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The erotic conception of ancient Greek landscapes and the heterotopia of the symposium.

In this study I take a look at natural landscapes in ancient Greece as constructed in lyric poetry from the seventh until the fifth century BC. The main questions I posit are the following: how are these landscapes conceived, which narratives lie behind their conception and what are the ideological stories behind the construction of ancient Greek landscapes? I discuss these questions in two steps. First, I examine a number of lyric poems which present fields, gardens, and meadows, and identify a recurrent pattern in the conception of these natural landscapes. The poems under consideration come after the Homeric epics about Troy and Odysseus (eighth century BC) and precede the Greek tragedies (fifth century BC): the best-known lyric poets are Sappho and Pindar (see Budelmann). In a second step, I aim to uncover the ideological background of the particular way of constructing landscapes in ancient Greek poetry by suggesting a connection with the "symposium," in which the lyric poems were performed and that I define in terms of Michel Foucault's concept of heterotopia.

I begin by discussing a description of fields in a poem by Sappho, which, unfortunately, has been preserved only partially (Fragment 96). Sappho was a poetess of the sixth century BC from the island of Lesbos to whom we owe the term "Lesbian" because of her erotic poetry for young women: "Sardis ... often turning her thoughts in this direction ... she honoured you as being like a goddess for all to see, and she took most delight in your song. Now she stands out among the Lydian women like the rosy-fingered moon after sunset, surpassing all stars; and its light spreads out over the salty sea and the flowery fields alike. The dew is shed in beauty, and roses bloom and tender chervil and flowery melilot. Often as she goes to and fro, when remembering gentle Atthis doubtless her tender heart is consumed by strong desire" ("pol]laki tuide [n]oon echoisa/oosp ... ooomen, ... ch... -/se theai s' ikelan ari-/gnootai, sai de malist' echaire molpai. /nun de Ludaisin emprepetai gunai-/kessin oos pot' aelioo/duntos a brododaktulos selanna/panta perrechois' astra- faos d' epi-/schei thalassan ep' almuran/isoos kai poluanthemois arourais-/a d' eersa kala kechutai, tetha-/laisi de broda kapal' an-/thruska kai melilootos anthemoodes-/polla de zaphoitais', aganas epi-/mnastheis' Atthidos imerooi/leptan poi frena/k[a]r[teroo<i>] boretai") (Campbell, Greek Lyric I 120-23).

In this poem, the lyrical I addresses a girl called Atthis about a woman who has moved away from their female circle to Lydia, but who deeply misses her. A simile in which the beauty of the Lydian woman is compared with the brightness of the moon turns into a description of fields covered with dew and rich in flowers. The references to dew and flowers make clear that the landscape is constructed as erotic. In Sappho's poetry, flowers are associated with female desire; this especially pertains to roses, because these are connected with the goddess of love, Aphrodite (see Fragments 78, 94, 98 of Sappho; McEvilley 265-69; Snyder 51). The sweet, seductive smell of the melilot, a subspecies of the lotus, might underscore the erotic overtones of the latter flower in other ancient Greek poetry. These are suggested by a scene in Homer's Iliad (Book 14, line 348) in which lotus and other flowers spring up as a result of the erotic encounter between the god Zeus and the goddess Hera. The erotic connotations of the chervil are clear from its adjective "tender," which refers to (body parts of) women in an erotic atmosphere elsewhere in Sappho's poetry (see Fragments 82, 94, 126; Hutchinson 181). In addition to flowers, dew, too, is erotically charged: in the scene from the Iliad mentioned above, dew appears as a result of the erotic activities of Zeus and Hera, and in some (badly preserved) fragments of Sappho (23, 71, 73), dew is mentioned in connection with love and female beauty (Boedeker 54-60).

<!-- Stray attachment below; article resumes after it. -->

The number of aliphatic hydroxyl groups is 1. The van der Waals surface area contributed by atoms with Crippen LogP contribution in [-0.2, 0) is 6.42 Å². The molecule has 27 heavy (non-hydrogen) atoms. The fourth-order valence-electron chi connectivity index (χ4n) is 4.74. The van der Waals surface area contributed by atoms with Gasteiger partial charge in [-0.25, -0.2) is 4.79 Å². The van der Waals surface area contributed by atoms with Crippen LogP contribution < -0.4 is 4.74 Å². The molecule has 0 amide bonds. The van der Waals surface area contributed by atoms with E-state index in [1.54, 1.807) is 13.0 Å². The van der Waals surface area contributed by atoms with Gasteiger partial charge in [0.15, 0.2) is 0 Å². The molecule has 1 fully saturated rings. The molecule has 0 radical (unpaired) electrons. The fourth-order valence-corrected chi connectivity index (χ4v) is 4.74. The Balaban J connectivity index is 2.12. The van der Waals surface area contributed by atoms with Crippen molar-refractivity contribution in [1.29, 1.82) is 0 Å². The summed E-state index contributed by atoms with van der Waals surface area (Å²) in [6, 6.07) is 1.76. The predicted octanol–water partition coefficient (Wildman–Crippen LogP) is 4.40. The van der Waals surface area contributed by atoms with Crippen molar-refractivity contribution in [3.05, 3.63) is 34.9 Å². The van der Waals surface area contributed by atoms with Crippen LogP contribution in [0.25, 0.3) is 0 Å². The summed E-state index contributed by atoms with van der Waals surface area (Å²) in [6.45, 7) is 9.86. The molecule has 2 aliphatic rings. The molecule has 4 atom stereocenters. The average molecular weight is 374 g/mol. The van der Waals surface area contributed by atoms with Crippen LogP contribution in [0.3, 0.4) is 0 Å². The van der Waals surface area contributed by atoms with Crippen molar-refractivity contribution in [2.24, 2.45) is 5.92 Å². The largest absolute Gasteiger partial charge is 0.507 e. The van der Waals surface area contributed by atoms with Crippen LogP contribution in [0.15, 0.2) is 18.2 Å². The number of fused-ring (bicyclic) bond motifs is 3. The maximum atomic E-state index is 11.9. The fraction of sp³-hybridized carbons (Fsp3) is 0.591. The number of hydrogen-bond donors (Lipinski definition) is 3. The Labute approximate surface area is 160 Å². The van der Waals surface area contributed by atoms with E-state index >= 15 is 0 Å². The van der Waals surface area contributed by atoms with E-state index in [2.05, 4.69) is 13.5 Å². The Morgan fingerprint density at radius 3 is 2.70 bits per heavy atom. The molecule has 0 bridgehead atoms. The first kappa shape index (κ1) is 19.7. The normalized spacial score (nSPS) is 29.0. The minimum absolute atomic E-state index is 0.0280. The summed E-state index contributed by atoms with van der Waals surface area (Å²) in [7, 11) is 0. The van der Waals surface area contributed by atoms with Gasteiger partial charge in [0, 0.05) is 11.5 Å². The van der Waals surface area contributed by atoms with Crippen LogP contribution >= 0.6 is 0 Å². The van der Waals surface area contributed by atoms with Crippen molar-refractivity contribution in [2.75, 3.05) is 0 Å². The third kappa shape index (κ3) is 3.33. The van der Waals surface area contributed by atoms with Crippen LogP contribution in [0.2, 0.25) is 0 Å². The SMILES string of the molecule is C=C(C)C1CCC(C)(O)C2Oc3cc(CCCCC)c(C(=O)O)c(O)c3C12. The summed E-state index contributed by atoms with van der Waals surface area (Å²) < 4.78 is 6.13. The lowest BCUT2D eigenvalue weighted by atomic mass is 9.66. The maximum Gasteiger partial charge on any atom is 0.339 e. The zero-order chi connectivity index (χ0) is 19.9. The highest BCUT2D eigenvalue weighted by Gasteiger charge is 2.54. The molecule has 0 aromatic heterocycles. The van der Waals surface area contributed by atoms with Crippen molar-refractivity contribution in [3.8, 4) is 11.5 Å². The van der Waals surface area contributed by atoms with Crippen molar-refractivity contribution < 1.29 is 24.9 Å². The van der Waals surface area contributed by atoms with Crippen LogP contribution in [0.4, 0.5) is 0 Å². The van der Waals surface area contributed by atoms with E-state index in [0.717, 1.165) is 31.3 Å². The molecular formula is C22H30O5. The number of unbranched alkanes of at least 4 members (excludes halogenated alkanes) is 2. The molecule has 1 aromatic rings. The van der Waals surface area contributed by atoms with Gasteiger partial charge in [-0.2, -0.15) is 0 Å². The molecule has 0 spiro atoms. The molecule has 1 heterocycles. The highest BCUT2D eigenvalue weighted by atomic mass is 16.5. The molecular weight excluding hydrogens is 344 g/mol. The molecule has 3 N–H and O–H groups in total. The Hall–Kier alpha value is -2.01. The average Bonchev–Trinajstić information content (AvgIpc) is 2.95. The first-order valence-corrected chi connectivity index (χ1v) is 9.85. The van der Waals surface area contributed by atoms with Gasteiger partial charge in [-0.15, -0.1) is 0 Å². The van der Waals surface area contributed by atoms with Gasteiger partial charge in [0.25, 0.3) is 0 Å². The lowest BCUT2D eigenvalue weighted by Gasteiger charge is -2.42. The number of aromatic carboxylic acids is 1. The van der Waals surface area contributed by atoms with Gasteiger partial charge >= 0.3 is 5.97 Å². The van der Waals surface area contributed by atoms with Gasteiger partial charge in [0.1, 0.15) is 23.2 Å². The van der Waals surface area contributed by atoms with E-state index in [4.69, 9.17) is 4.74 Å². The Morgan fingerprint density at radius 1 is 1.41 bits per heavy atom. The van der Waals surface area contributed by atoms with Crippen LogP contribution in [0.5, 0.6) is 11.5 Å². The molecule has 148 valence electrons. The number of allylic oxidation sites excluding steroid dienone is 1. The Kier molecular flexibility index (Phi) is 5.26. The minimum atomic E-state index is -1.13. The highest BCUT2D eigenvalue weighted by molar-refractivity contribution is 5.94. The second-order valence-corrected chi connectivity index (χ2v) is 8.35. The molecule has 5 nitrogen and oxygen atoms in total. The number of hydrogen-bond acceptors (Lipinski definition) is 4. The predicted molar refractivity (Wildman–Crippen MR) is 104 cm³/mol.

The erotic symbolism of the flowers and the dew reveals that the landscape is constructed as a place suggestive of the fulfilling of erotic desire. The intriguing question is: whose desire does it reflect? First and foremost, it seems to be that of the Lydian woman for the girl Atthis, as the former's heart is said to be consumed by strong desire in the stanza that follows the description of the fields. However, it could also be that of Atthis for the Lydian woman: since "Sappho" is the lyrical I who addresses the girl and describes the woman in erotic terms, she might project her erotic desire for the woman onto the addressee. In any case, a sense of pain is caused by their separation, which makes it impossible to fulfil the desire.

Another example of the erotic conception of fields in archaic Greek lyric is a fragmentary poem by Anacreon (Fragment 346.1), a poet of the fifth century BC, famous for his work about women, wine, and song: "nor ... but you have a timid heart as well, lovely-faced girl. And (your mother) thinks that she tends you (at home), keeping a firm hold on you. But you ... the fields of hyacinth, where the Cyprian goddess tethered mares with yoke straps. And you darted down in the midst (of the throng?), so that many citizens find their hearts excited by passion; Herotime, public highway, public highway" ("oude...[.]s.f..a..[...]..[/foberas d'echeis pros allooi/frenas, oo kallipro[s]oope paid[oon./kai se dokei men e[n do]moisi[n/pukinoos echousea [meter/atitallein. s[.].[...]...[/tas uakin [thinasar]ouras/i]na Kupris ek lepadnoon/...]'[.]a[s k]atedesn ippous./... ]d'en mesooi kate<i>ksas/...]ooi di' assa polloi/pol]ihteoon frenas eptoeatai./leoof]ore leoofor' Ero[t]ime") (Campbell, Greek Lyric II 40-41). In this poem, the male lyrical I addresses a girl called Herotime. In line 6b, the scene shifts from the indoor space of the house, in which the girl's mother believes that she keeps a firm hold on her, to the outdoor space of the "fields of hyacinths." The fields are constructed as an erotic space through the mention of the hyacinth flowers, as these are associated with Aphrodite in early Greek poetry, probably because of their seductive smell: in Cypria Fragment 4, Aphrodite is clothed in perfumed garments of flowers, including hyacinths; in Alcaeus Fragment 196b Aphrodite is presented with youths garlanded with hyacinth; in Sappho Fragment 194, girls are led into the bridal room together with Aphrodite, whose hair is bound with hyacinth. In Anacreon's fragment, too, hyacinths are associated with Aphrodite, who "tethered mares with yoke straps" in the fields of hyacinth. The image of mares yoked by Aphrodite seems to be an erotic metaphor for girls' loss of virginity, as is clear from the parallel image of Aphrodite yoking a girl who was previously an "unyoked filly" in Euripides's Hippolytus 546-54 (see also Calame 165). The connection between the fields of hyacinth and Herotime seems to render the metaphor of the yoking of the mares as the imagination of the girl's own desire for the loss of virginity; this would be further underscored if the verb lost in line 6b expressed her longing for the fields, as Bernsdorff proposes in his commentary.